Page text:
Philosophy Fun

You might want to check out Brian Leiter today.  After you follow the links on swine flu (an elementary school near me closed today–how nervous should I be?), you might want to read the discussion that’s brewing up about a seriously idiotic editorial in the New York Times which says academia should undergo an extreme make-over. Plus there have been some fun polls lately (with high-quality Kant-bashing in the comments), not to mention a recent post about the newly designed Philosopher’s Magazine website last week.  I used to think the blog was all news about professional comings and goings, but I’ve become a fan.

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  1. Hi Jean,
    I read parts of the editorial you mention and agree in large part with your estimation of it. I’m wondering if he really knows what ‘s involved when he writes “Many academics who cry out for the regulation of financial markets vehemently oppose it in their own departments.”
    But he does have some good points, one being the graduating of PHD’s without their having serious prospects for a job. A number of years ago, I think it was in the ’70’s the mathematics dept. at Berkeley warned students applying to their PHD program that the job situation was such that work towards of the degree should be considered a cultural pursuit. How often do you get that kind of honesty from any school?
    And I take editorial author’s thoughts on changing not unkindly the thesis requirements, or at least their formats, in some areas.
    But mainly I found what he had to say rather juvenile.

  2. There’s certainly a big problem with some graduate programs just being run for the slave labor, with graduates having low chances of ever getting jobs, but the guy’s solutions are absurd. They presuppose that academic disciplines have no integrity, that everyone’s ready to drop what they’re doing and jump into some kind of interdisciplinary soup. I think he’s exaggerating the pettiness of what people today work on in various disciplines. Who knows, maybe it’s true of his discipline, or his department, but I think it’s not true (on the whole) of philosophy.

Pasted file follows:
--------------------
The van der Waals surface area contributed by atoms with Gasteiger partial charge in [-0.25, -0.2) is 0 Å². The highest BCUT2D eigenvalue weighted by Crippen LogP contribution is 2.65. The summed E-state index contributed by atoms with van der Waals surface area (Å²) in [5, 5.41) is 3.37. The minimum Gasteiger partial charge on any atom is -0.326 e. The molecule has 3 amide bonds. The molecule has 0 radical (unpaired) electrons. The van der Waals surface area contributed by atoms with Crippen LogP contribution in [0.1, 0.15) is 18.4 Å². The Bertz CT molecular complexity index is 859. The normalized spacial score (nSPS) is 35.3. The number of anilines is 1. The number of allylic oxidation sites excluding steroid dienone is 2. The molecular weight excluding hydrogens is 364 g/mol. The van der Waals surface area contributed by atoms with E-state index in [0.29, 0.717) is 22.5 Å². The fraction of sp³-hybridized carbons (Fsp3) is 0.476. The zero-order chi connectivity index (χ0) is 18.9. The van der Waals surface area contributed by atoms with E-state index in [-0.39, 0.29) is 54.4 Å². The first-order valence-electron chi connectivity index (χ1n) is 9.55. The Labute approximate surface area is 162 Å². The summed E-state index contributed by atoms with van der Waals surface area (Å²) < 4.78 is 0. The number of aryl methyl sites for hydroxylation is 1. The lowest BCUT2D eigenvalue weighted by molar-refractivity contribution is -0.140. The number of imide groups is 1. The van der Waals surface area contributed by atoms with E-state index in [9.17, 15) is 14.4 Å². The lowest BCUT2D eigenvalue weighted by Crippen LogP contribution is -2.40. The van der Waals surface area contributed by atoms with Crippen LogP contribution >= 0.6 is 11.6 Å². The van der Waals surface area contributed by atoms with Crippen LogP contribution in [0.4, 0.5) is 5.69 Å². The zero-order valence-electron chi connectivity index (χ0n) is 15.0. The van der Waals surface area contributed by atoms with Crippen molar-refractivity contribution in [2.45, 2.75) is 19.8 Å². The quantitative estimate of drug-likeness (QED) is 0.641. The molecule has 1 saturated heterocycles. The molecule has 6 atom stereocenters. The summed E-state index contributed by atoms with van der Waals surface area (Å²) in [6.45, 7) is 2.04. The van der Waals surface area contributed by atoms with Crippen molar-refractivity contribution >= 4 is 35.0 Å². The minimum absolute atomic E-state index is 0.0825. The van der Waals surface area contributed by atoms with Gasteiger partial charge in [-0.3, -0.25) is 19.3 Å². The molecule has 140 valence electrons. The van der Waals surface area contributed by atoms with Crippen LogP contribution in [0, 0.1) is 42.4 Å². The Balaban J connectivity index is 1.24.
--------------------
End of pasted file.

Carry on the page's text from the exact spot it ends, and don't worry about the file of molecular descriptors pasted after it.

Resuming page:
3. Has Leiter calmed down a bit? I used to read his stuff, but… well he was always so annoyed about something or other: World’s Worst Nietzsche Scholar Pinches Election for the Republicans Whilst Taking Money from the Discovery Institute, and by the way Philosophy at UCLA is Crap – that kind of thing.

    (That probably doesn’t make any sense!) 🙂

  4. I became a fan really as a result of Leiter’s frank coverage of the forces of evil who want to dilute the APA’s policy against sexual orientation-based discrimination. I like a guy who cuts through all the scholastic nonsense and calls a bigot a bigot. Plus, he’s gotten into polls. I love polls. I never met a poll I didn’t want to take. Well, except some of Leiter’s extremely time-consuming Condorcet polls, which require you to stay up all night ranking obscure philosophers from previous centuries. But I like reading the results.

  5. (That probably doesn’t make any sense!)

    No that’s one joke that’s actually funny!

  6. Jeremy, you’re such a delicate flower!

  7. I like the polls too. Jean, I was proud of the way you faced the heavy artillery and the F-16’s (maybe they were Mig’s) when you defended Kristoff and animal rights a few weeks ago. I was going to comment: don’t mess with my online philosophy professor, but I realized that you didn’t need my chivalry in your defense.

  8. Jeremy Stangroom

    Jeremy, you’re such a delicate flower!

    Ye Gads! Given up by a trackback!

  9. Amos–That conversation really surprised me. I had to bail out shortly after someone complained about Nicholas Kristof’s “deeply, deeply trivial mind.” It was like reading that Brittany Spears deserves the Nobel peace prize. I just couldn’t understand it, especially because the commenter had recently put out a book about philosophy and video games. I kept picturing Nicholas Kristof interviewing survivors of the Darfur genocide in Chad and this guy (on the other hand) playing his video games. What (on earth) was he thinking? I guess you just have to figure that some people occupy a different moral universe than you do.

  10. Many of the comments were very elitist and snobbish.
    Lots of leftists look down on do-gooders like Kristof, but do nothing themselves, except look down. It reminds me of Marxist-Leninists who refused to tip waiters or give small donations to charity, because after the revolution, all social problems would be resolved; and things like charity and tips kept the masses from seeing the truly perverse nature of capitalism and thus, retarded the revolution. The revolution never came and there aren’t many Marxist-Leninists around any more, but I’m sure that said individuals found new excuses not to tip waiters.

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